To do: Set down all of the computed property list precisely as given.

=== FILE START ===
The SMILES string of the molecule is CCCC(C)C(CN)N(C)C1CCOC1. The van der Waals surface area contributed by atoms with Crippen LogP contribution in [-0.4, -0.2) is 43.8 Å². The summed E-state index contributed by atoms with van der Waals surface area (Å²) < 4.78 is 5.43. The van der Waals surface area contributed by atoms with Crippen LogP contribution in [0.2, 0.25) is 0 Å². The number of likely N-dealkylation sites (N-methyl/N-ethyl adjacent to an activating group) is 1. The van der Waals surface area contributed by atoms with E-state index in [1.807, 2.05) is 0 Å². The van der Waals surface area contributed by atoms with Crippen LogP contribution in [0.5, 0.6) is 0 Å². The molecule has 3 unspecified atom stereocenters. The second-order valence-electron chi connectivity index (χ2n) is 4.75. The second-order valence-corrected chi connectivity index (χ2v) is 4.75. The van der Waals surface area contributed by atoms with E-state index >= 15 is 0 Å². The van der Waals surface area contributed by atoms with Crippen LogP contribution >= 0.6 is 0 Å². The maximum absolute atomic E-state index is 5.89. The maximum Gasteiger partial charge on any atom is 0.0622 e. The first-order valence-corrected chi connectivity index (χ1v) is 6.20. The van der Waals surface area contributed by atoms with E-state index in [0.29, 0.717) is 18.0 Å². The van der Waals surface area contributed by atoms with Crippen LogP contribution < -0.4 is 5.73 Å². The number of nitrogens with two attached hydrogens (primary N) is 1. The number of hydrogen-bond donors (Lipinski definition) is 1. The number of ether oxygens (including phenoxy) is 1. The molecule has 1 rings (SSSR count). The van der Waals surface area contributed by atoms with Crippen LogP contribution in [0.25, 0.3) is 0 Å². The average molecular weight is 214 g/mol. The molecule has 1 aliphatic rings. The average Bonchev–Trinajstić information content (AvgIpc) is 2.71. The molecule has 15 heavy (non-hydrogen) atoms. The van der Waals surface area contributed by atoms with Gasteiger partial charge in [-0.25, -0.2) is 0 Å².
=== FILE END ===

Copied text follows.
The SMILES string of the molecule is CCCC(C)C(CN)N(C)C1CCOC1. The van der Waals surface area contributed by atoms with Crippen LogP contribution in [-0.4, -0.2) is 43.8 Å². The summed E-state index contributed by atoms with van der Waals surface area (Å²) < 4.78 is 5.43. The van der Waals surface area contributed by atoms with Crippen LogP contribution in [0.2, 0.25) is 0 Å². The number of likely N-dealkylation sites (N-methyl/N-ethyl adjacent to an activating group) is 1. The van der Waals surface area contributed by atoms with E-state index in [1.807, 2.05) is 0 Å². The van der Waals surface area contributed by atoms with Crippen LogP contribution in [0.5, 0.6) is 0 Å². The molecule has 3 unspecified atom stereocenters. The second-order valence-electron chi connectivity index (χ2n) is 4.75. The second-order valence-corrected chi connectivity index (χ2v) is 4.75. The van der Waals surface area contributed by atoms with E-state index >= 15 is 0 Å². The van der Waals surface area contributed by atoms with Crippen LogP contribution >= 0.6 is 0 Å². The maximum absolute atomic E-state index is 5.89. The maximum Gasteiger partial charge on any atom is 0.0622 e. The first-order valence-corrected chi connectivity index (χ1v) is 6.20. The van der Waals surface area contributed by atoms with E-state index in [0.29, 0.717) is 18.0 Å². The van der Waals surface area contributed by atoms with Crippen LogP contribution < -0.4 is 5.73 Å². The number of nitrogens with two attached hydrogens (primary N) is 1. The number of hydrogen-bond donors (Lipinski definition) is 1. The number of ether oxygens (including phenoxy) is 1. The molecule has 1 rings (SSSR count). The van der Waals surface area contributed by atoms with Crippen LogP contribution in [0.25, 0.3) is 0 Å². The average molecular weight is 214 g/mol. The molecule has 1 aliphatic rings. The average Bonchev–Trinajstić information content (AvgIpc) is 2.71. The molecule has 15 heavy (non-hydrogen) atoms. The van der Waals surface area contributed by atoms with Gasteiger partial charge in [-0.25, -0.2) is 0 Å².